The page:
A physician’s resume can be a tricky thing to write. Follow this guide to ensure you write an effective resume that encompasses all of your skills and experience to land your next job.
A physician’s resume can be a tricky thing to write. You have a lot of information to include, and not a lot of space to work with. Your basic information, education, and experience must all be optimized if you are to be hired.
Follow this guide to write an effective physician resume.
The order with which you present your sections isn’t important, as long as you start with your basic information. The content of your sections is more important than the overall structure of your resume. Keep this part simple and straightforward. Begin by listing your name, current address, email, your phone numbers, and LinkedIn profile. If you don’t have the latter, take a moment and consider creating one, they can be very useful for a professional seeking a new position.
Your education is obviously one of the most important things you’ll describe in your resume, and that is especially true if you’re a resident physician. Remember to include the name of the institution you attended, its location, the degree you earned, and the year you were awarded it.
If you’re an experienced physician, and your residencies are years in the past, you can include them in this section. If you’re less experienced, you may include your residencies as part of your work experience. “Whatever you do, be thorough and double check any names and dates you cite.
The hiring manager will check these things, and if you have factual errors, it can cast you in a neglectful light,” cautions Mary Chism, resume editor at Australianhelp. Even the slight appearance of neglect is enough to eliminate you from consideration, so be careful with your details. You can also include any internships in your education section. Once you’ve covered your medical education, if you still have room you may include information on any undergraduate degrees you have.
This section generally covers the last ten to fifteen years of your career but remember to always start with your most recent position at the top. List your experience in reverse chronological order. List the employer name, its location, the years you were employed there, and the name of the position you held. Use bullet points to go into some detail about the actual procedures and responsibilities your time there included.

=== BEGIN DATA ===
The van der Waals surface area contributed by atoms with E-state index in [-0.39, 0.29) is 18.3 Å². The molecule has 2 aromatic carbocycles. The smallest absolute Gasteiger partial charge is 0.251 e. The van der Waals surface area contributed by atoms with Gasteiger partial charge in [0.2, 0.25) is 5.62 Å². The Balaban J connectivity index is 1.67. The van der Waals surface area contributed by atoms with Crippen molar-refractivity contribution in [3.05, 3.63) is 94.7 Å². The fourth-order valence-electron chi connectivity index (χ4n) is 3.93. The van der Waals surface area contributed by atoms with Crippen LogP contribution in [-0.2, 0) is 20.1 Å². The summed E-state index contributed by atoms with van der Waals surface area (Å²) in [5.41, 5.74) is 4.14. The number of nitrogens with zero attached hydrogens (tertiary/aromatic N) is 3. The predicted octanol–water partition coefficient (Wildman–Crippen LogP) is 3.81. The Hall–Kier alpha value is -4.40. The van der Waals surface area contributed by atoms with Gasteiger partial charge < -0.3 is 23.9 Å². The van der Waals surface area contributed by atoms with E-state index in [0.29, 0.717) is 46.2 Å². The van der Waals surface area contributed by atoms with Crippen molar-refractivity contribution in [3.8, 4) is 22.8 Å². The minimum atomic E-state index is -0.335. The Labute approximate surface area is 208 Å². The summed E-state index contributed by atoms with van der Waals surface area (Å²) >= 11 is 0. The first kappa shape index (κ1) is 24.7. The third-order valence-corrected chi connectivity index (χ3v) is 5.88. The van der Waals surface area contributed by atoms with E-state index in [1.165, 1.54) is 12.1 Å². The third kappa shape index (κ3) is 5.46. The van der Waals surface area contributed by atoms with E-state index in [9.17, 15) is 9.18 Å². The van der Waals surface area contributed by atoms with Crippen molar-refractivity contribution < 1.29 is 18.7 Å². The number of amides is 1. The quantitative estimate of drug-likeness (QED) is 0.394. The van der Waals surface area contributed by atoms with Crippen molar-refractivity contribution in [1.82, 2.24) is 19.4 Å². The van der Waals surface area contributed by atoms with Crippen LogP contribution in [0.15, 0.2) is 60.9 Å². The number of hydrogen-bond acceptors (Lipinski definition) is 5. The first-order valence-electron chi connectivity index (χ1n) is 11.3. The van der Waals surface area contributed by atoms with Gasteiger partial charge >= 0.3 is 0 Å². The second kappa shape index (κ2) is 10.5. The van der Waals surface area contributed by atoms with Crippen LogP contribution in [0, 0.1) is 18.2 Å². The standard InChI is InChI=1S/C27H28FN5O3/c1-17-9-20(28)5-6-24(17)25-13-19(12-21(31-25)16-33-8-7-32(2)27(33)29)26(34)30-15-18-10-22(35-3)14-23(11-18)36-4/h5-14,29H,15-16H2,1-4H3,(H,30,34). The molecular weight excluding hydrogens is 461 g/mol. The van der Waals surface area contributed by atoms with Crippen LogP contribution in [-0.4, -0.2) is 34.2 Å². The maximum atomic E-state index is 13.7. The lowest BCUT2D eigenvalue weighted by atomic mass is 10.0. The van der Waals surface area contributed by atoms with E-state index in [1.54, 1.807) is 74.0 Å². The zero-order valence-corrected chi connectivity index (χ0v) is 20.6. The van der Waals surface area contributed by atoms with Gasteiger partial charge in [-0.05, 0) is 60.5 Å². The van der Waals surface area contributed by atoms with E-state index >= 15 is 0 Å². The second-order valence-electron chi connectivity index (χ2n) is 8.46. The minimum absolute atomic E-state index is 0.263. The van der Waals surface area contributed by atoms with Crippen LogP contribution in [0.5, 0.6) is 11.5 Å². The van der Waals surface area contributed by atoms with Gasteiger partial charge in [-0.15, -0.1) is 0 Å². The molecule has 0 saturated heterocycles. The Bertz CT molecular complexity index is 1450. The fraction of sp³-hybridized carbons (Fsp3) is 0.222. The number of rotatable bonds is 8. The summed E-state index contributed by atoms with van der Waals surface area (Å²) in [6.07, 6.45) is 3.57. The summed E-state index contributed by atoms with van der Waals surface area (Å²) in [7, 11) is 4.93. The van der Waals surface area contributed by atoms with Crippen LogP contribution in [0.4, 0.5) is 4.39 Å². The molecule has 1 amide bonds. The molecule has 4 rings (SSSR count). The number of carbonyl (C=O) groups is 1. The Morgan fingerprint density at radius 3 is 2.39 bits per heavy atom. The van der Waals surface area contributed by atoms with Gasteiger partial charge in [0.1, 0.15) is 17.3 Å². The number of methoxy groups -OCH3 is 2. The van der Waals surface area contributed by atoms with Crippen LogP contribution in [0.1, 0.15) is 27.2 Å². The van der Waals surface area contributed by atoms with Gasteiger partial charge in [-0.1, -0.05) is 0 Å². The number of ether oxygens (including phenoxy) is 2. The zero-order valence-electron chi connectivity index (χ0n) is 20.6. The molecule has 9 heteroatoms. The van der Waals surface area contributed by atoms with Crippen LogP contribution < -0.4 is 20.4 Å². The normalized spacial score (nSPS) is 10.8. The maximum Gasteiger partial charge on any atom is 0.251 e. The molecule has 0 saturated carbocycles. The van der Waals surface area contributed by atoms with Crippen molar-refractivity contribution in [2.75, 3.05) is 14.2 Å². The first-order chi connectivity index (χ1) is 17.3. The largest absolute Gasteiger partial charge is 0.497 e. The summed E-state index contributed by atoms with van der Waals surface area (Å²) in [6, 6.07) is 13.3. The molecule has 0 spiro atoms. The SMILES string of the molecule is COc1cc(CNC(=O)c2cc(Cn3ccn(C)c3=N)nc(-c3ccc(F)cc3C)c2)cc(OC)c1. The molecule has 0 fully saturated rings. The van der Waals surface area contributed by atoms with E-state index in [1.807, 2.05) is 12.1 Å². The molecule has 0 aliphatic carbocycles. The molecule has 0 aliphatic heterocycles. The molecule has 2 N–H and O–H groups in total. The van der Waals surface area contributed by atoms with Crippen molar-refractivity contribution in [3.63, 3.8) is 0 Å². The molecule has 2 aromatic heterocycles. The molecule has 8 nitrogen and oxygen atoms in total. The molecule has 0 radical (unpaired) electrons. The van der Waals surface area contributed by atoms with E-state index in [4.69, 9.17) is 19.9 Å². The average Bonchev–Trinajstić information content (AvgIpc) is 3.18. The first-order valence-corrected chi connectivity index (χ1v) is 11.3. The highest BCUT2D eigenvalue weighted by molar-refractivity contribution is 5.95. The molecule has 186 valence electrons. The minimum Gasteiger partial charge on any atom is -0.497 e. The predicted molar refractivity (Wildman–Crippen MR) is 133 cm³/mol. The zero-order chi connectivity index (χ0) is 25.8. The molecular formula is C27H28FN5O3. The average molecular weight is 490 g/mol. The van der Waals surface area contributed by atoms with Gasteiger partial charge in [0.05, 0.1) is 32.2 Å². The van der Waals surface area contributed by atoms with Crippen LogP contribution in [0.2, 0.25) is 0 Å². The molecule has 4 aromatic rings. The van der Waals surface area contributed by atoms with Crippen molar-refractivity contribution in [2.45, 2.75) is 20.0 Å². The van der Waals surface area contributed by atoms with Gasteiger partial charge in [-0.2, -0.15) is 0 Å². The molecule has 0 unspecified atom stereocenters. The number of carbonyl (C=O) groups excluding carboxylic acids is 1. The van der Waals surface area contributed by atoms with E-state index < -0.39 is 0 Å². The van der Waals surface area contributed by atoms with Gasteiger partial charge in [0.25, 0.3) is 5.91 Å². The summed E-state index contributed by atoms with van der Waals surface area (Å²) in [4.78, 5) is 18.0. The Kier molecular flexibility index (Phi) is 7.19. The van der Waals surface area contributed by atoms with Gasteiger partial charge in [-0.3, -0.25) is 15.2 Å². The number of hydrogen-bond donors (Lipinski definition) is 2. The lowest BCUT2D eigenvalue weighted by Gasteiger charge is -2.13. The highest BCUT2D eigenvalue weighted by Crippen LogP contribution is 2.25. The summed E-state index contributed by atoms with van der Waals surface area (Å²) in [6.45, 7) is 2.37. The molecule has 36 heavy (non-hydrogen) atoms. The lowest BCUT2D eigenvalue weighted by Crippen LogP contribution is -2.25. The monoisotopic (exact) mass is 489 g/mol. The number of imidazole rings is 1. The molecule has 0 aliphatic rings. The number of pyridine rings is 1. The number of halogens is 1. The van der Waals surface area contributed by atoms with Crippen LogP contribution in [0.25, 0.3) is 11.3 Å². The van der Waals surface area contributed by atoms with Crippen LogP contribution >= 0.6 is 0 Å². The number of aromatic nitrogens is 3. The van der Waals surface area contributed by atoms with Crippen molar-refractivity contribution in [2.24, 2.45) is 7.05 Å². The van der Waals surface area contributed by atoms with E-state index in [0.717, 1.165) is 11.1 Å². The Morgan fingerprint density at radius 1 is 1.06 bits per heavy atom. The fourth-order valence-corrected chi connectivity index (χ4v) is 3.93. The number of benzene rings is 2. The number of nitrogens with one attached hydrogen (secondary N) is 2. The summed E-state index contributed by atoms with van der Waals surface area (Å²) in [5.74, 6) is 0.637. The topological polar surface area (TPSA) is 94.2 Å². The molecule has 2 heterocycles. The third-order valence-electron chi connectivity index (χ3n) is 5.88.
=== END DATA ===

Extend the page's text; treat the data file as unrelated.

Remember to use action verbs and include both professional responsibilities and accomplishments. Describe both your clinical and administrative duties because they are both relevant. Include a position even if you left under less than optimal circumstances. There is a very good chance that a recruiter will find out anyway, and it’s better not to come off as trying to hide something. Honesty is the best policy with your physician resume. You can always address the situation in your cover letter if you wish.
Writing is a common stumbling point for many professionals. Although you may be a highly qualified physician, a poorly written resume can still cost you the position you’re after. Luckily there are plenty of resources out there to help you improve.
#1. WritingPopulist and LetsGoandLearn — Grammar is one of the most difficult aspects of writing. These grammar resources can help you turn in grammatically correct resumes every single time.
#2. BigAssignments and Boomessays — Check out these online proofreading tools, suggested at Bigassignments.com review, so your resume doesn’t get sent out with typos. Don’t risk your career on a few silly mistakes, get some help from the professionals.
#3. StudyDemic and AcademAdvisor — These are career writing blogs worth reading over for useful information about how to improve your chances in the job search. You will find a wealth of relevant information that will help you get your desired position.
#4. UKWritings and Essay Services — These are both high quality editing tools that have been reviewed by Revieweal. Editing is an often-overlooked step in the writing process, but it’s very important to any resume’s success.
An effective physician resume is all about going the extra mile to demonstrate you have the qualities and experience necessary to be the best person for the job. Write a professional summary where you concisely describe why you are the ideal candidate. Expand on your experience and qualifications by going into detail about how you have cared for patients in the past.
Whenever possible, use real numbers to quantify your success and skills as a physician. If you have relevant volunteer experience, include that as well. Demonstrate some of the positive things about your personality by describing your hobbies and interests outside of work.
There are a number of important elements to any physician resume, and you need to get them all right. Be specific, detailed, and action verb oriented in your experience section. Be thorough and detail oriented in describing your education. Write, edit, and proofread your resume with the help of some good online resources. Follow these guidelines and you will be left with an effective physician resume that will get you an interview.
Grace Carter is an editor at Top Canadian Writers, educational website. Also, Grace curates and proofreads content at StudentWritingServices academic portal.